Sounds the alarm about the growing presence of the Gulf Clan and Pachencas neo-paramilitary groups in three Caribbean coast departments.
The former maximum leader of the AUC paramilitaries, extradited to the United States in 2008, has completed his U.S. prison term and may soon return to Colombia.
Abbey Steele of the University of Amsterdam’s Faculty of Social and Behavioral Sciences is a scholar of violence and politics who has done most of her work in Colombia. She is the author of Democracy and Displacement in Colombia’s Civil War (2017, Cornell University Press).
In this episode, she discusses her work in Apartadó, in Colombia’s Urabá region, which saw forced displacement by paramilitary groups intensify after Colombia began direct local elections and leftist parties performed well. She calls what happened “political cleansing” or “collective targeting”: the paramilitaries targeted entire communities for displacement based on election results.
Steele explains this and other findings, particularly how communities have organized to resist the onslaught. She has a sharp analysis of the challenges that continue for the displaced—and for communities and social leaders at risk of political cleansing—today, in post-peace-accord Colombia.
Listen above, or download the .mp3 file.
Semana columnist Salud Hernández-Mora visits sites in Colombia’s Bajo Cauca region where narco-paramilitary leaders had luxurious mansions and victims are forgotten.
The multi-part story of alias “Memo Fantasma,” a paramilitary drug trafficker with a long history and a low profile, who appears to have gotten away with it.
Maximum AUC paramilitary leader Salvatore Mancuso is to be released from U.S. custody after 12 years. This report looks at Mancuso’s deeds, the “Justice and Peace” demobilization process, and the views of AUC victims exiled in Canada.
- This is the day when Salvatore Mancuso, former top leader of the United Self-Defense Forces of Colombia (AUC) paramilitary network, is scheduled to have been released from federal prison in Atlanta, Georgia, United States. He was extradited to face drug trafficking charges in May 2008. Mancuso, 55, was likely transferred to Immigration and Customs Enforcement (ICE) detention; it is not clear whether he is requesting U.S. asylum or will be returned to Colombia, or whether COVID-19 is delaying his return.
- The Special Jurisdiction for Peace (JEP) refuses to admit former top paramilitary leader Carlos Mario Jiménez alias “Macaco,” who was extradited to the United States in 2008 and returned to Colombia in 2019. Macaco’s war crimes, the JEP contends, are already covered by the Justice and Peace transitional justice system set up for the AUC paramilitaries’ 2003-06 demobilization. However, the JEP holds out the possibility that Jiménez might participate in order to be held accountable for crimes he committed as a paramilitary supporter, before he joined the AUC.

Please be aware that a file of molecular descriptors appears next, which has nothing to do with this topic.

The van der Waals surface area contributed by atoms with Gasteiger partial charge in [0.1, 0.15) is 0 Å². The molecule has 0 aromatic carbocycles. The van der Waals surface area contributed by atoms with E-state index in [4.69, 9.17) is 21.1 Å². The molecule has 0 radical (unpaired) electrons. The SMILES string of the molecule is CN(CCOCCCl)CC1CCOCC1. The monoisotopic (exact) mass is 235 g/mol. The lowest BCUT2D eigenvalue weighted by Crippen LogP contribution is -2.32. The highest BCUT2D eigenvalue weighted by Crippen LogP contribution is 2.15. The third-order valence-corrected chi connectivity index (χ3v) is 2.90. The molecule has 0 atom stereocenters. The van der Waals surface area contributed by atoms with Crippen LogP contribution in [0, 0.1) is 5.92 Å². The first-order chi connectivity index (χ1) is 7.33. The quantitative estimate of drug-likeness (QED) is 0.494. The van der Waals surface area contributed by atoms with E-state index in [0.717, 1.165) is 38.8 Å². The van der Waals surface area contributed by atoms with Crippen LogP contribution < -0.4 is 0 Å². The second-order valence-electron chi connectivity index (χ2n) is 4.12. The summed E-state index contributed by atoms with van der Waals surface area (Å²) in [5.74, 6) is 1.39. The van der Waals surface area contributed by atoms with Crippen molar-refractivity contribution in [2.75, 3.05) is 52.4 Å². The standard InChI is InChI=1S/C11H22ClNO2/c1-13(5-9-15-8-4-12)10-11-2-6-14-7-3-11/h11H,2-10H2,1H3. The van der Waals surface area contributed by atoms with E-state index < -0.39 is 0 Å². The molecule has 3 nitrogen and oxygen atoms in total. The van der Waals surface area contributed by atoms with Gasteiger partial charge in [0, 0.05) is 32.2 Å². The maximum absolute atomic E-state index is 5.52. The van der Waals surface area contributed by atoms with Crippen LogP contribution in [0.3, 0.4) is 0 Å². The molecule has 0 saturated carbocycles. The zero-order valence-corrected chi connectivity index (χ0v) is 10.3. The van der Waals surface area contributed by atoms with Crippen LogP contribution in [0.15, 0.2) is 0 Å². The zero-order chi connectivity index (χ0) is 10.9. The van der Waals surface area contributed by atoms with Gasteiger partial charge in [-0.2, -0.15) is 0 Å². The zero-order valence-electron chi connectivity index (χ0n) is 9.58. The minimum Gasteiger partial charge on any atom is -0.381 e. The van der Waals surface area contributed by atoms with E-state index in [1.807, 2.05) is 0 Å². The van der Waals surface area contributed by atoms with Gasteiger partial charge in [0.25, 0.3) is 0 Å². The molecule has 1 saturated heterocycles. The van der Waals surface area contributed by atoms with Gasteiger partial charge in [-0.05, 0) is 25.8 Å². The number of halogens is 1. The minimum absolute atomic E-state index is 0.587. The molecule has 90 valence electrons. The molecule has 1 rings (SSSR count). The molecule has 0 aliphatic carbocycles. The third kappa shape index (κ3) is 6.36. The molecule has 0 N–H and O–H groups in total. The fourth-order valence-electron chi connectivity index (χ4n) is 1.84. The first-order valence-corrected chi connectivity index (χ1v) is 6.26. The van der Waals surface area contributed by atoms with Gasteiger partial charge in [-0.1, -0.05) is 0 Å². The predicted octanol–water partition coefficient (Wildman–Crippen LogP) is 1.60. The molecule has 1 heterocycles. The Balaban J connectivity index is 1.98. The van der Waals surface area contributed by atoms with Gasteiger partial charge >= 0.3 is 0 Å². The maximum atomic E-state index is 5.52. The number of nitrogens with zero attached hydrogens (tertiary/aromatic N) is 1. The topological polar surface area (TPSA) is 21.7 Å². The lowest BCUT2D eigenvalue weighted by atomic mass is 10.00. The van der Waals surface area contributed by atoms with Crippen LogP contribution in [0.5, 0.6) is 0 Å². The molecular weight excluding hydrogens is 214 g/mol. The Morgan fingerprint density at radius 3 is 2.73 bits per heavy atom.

Reporters from the Medellín daily hold a rare interview with leaders of the breakaway paramilitary group sowing violence in Antioquia’s Bajo Cauca region and southern Córdoba department.
A look at Antioquia’s conflictive Bajo Cauca region, where one of the main armed actors is a breakaway paramilitary organization called the “Caparrapos.” Part of a multimedia presentation.
Francisco Gutiérrez Sanín of Colombia’s National University talks to La Silla Vacía about the history of paramilitarism in Colombia and the possibility that it might make a comeback.
- The U.S. Department of Justice communicates that top former paramilitary leader Salvatore Mancuso, who headed the United Self-Defense Forces of Colombia (AUC), will be returned to Colombia on March 27, twelve years after his extradition to the United States. A Colombian judge has determined that Mancuso has already served his required jail time under the “Justice and Peace” process that governed the AUC’s 2003-06 demobilization, though he must continue to cooperate with that process. Mancuso intends to collaborate with the Special Jurisdiction for Peace (JEP) because, as a landowner, he supported paramilitary groups for several years before becoming a paramilitary leader.
- More than 10 days of fighting between FARC dissident factions and paramilitaries displaces over 3,000 people in Tumaco, Nariño. The dissident factions are the Oliver Sinisterra Front and the Comandante Alfonso Cano Western Bloc, the paramilitary group is called “Los Contadores” (“The Bookkeepers”).
A paramilitary group tracing its lineage back to extradited leader Hernán Giraldo is responsible for the murder of two environmentalists in the Sierra Nevada de Santa Marta region.